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Scotland's ghosts, myths and legends - which tales give you the chills?

VisitScotlandAmyRVisitScotlandAmyR Member, Moderator, VisitScotland Staff
edited December 2016 in Understanding Scotland
I've always loved to read or listen to stories about the supernatural and the unexplained in Scotland, from the tales of mischief carried out by the 'wee folk' to eerie and sinister accounts of lost souls and evil spirits.

Of all the fables I've come across, I think it's the stories about Selkies, sea people who wear seal skins when in the water, which have made the biggest impression on me - every time I still a seal bobbing near the shoreline with big, doleful eyes, I can't help but think they've experienced a sad, but romantic, past.



What's your favourite Scottish ghost story, myth or legend? We all know about Nessie, but there are many others just as mysterious and peculiar that you might not know about - take a look at this new eBook which covers spectres, witches, faeries and more!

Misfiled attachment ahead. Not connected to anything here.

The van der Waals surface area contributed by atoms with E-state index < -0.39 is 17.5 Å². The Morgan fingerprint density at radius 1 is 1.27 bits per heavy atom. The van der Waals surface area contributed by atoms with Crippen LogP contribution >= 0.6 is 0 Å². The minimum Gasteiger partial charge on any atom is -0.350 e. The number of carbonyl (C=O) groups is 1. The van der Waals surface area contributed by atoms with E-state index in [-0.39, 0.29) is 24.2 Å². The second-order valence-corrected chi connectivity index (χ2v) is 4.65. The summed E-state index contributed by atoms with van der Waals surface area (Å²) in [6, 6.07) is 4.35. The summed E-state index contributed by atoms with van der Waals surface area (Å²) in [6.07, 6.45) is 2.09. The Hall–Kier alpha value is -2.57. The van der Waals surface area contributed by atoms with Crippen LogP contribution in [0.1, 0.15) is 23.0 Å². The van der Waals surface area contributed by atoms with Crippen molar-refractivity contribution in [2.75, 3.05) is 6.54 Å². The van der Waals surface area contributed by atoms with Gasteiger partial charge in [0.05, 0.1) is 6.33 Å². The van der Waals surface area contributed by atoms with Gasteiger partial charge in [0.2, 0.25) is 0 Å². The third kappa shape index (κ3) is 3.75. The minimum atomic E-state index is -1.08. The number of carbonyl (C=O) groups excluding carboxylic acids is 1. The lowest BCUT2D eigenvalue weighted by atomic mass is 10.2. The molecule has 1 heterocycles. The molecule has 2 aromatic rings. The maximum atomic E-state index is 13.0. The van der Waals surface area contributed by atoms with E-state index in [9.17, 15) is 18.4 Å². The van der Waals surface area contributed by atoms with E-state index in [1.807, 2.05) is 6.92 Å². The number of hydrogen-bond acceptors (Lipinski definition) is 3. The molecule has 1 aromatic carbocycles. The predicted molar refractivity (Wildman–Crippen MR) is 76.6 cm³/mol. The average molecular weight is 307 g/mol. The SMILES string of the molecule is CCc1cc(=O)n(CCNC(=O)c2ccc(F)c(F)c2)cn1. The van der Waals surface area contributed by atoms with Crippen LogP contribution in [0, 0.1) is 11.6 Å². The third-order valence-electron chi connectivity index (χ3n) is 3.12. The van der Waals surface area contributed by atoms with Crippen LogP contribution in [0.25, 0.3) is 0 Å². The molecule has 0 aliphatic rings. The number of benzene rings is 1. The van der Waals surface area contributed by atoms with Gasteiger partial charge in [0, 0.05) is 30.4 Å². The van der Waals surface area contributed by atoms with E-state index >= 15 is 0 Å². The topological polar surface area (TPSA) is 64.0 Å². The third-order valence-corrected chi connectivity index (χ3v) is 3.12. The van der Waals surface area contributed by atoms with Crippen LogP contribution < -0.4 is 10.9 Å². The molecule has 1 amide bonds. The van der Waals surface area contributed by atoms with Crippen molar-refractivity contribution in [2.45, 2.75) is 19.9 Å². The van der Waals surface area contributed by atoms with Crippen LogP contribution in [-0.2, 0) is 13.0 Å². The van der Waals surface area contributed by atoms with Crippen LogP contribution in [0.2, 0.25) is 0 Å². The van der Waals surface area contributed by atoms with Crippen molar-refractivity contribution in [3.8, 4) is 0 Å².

Comments

  • VisitScotlandAngelaVisitScotlandAngela Member, Moderator, VisitScotland Staff
    edited October 2016
    I was brought up in a small town in Aberdeenshire, close to the Loch of Skene where the legend of the Wizard of Skene is still spoken about today....

    Back in the late 16th & early 17th century, the local Laird Alexander Skene was also known as the 'Wizard of Skene'.  He had travelled to a University in Italy to practice a dark and dangerous form of magic that involved summoning the spirit of the deceased to gain insight and knowledge of the future. When he returned to Skene, locals were fearful of the Laird it was said that he had no shadow and was always followed by ravens and magpies - the birds of ill omen.  Local people were superstitious and believed that he could reest them - gluing their feet flat to the floor or make them do evil things that they did not want to do.   Legend states that during his time in Italy, the Laird had summoned Auld Nick (the Devil) to form an evil partnership, with the Laird becoming Auld Nick's new apprentice.